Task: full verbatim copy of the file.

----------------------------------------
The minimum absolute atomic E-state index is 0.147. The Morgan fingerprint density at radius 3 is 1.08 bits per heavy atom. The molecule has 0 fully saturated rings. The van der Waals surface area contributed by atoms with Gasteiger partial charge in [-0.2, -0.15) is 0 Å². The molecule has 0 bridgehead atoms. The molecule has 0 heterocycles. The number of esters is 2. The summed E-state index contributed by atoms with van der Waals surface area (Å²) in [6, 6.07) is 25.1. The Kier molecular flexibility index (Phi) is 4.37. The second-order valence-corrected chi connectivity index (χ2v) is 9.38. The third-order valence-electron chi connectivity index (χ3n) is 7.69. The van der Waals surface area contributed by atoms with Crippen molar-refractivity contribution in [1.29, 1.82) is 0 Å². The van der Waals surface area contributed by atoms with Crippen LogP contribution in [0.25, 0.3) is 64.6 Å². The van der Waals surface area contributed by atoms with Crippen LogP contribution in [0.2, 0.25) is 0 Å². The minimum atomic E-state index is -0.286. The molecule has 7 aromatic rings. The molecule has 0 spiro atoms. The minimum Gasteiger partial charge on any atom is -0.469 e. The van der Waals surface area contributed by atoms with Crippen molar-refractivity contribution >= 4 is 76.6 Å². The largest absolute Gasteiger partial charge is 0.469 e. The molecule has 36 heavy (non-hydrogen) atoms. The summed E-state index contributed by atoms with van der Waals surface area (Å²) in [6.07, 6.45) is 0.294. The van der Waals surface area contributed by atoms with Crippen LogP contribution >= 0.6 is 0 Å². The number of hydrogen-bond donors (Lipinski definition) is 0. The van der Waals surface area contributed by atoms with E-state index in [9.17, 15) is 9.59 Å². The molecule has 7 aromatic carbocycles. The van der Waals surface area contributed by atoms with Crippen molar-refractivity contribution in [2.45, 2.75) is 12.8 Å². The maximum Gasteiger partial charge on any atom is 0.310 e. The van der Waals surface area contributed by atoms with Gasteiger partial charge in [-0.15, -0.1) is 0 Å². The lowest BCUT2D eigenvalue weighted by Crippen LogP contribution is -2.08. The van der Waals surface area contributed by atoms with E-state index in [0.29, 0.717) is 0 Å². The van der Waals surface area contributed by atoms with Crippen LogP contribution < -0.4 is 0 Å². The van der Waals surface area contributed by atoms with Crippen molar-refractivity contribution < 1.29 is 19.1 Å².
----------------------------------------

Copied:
The minimum absolute atomic E-state index is 0.147. The Morgan fingerprint density at radius 3 is 1.08 bits per heavy atom. The molecule has 0 fully saturated rings. The van der Waals surface area contributed by atoms with Gasteiger partial charge in [-0.2, -0.15) is 0 Å². The molecule has 0 bridgehead atoms. The molecule has 0 heterocycles. The number of esters is 2. The summed E-state index contributed by atoms with van der Waals surface area (Å²) in [6, 6.07) is 25.1. The Kier molecular flexibility index (Phi) is 4.37. The second-order valence-corrected chi connectivity index (χ2v) is 9.38. The third-order valence-electron chi connectivity index (χ3n) is 7.69. The van der Waals surface area contributed by atoms with Crippen molar-refractivity contribution in [1.29, 1.82) is 0 Å². The van der Waals surface area contributed by atoms with Crippen LogP contribution in [0.25, 0.3) is 64.6 Å². The van der Waals surface area contributed by atoms with Crippen LogP contribution in [0.2, 0.25) is 0 Å². The minimum atomic E-state index is -0.286. The molecule has 7 aromatic rings. The molecule has 0 spiro atoms. The minimum Gasteiger partial charge on any atom is -0.469 e. The van der Waals surface area contributed by atoms with Crippen molar-refractivity contribution >= 4 is 76.6 Å². The largest absolute Gasteiger partial charge is 0.469 e. The molecule has 36 heavy (non-hydrogen) atoms. The summed E-state index contributed by atoms with van der Waals surface area (Å²) in [6.07, 6.45) is 0.294. The van der Waals surface area contributed by atoms with Crippen LogP contribution >= 0.6 is 0 Å². The number of hydrogen-bond donors (Lipinski definition) is 0. The van der Waals surface area contributed by atoms with E-state index in [9.17, 15) is 9.59 Å². The molecule has 7 aromatic carbocycles. The van der Waals surface area contributed by atoms with Crippen molar-refractivity contribution in [2.45, 2.75) is 12.8 Å². The maximum Gasteiger partial charge on any atom is 0.310 e. The van der Waals surface area contributed by atoms with Gasteiger partial charge in [-0.15, -0.1) is 0 Å². The lowest BCUT2D eigenvalue weighted by Crippen LogP contribution is -2.08. The van der Waals surface area contributed by atoms with E-state index in [0.29, 0.717) is 0 Å². The van der Waals surface area contributed by atoms with Crippen LogP contribution < -0.4 is 0 Å². The van der Waals surface area contributed by atoms with Crippen molar-refractivity contribution < 1.29 is 19.1 Å².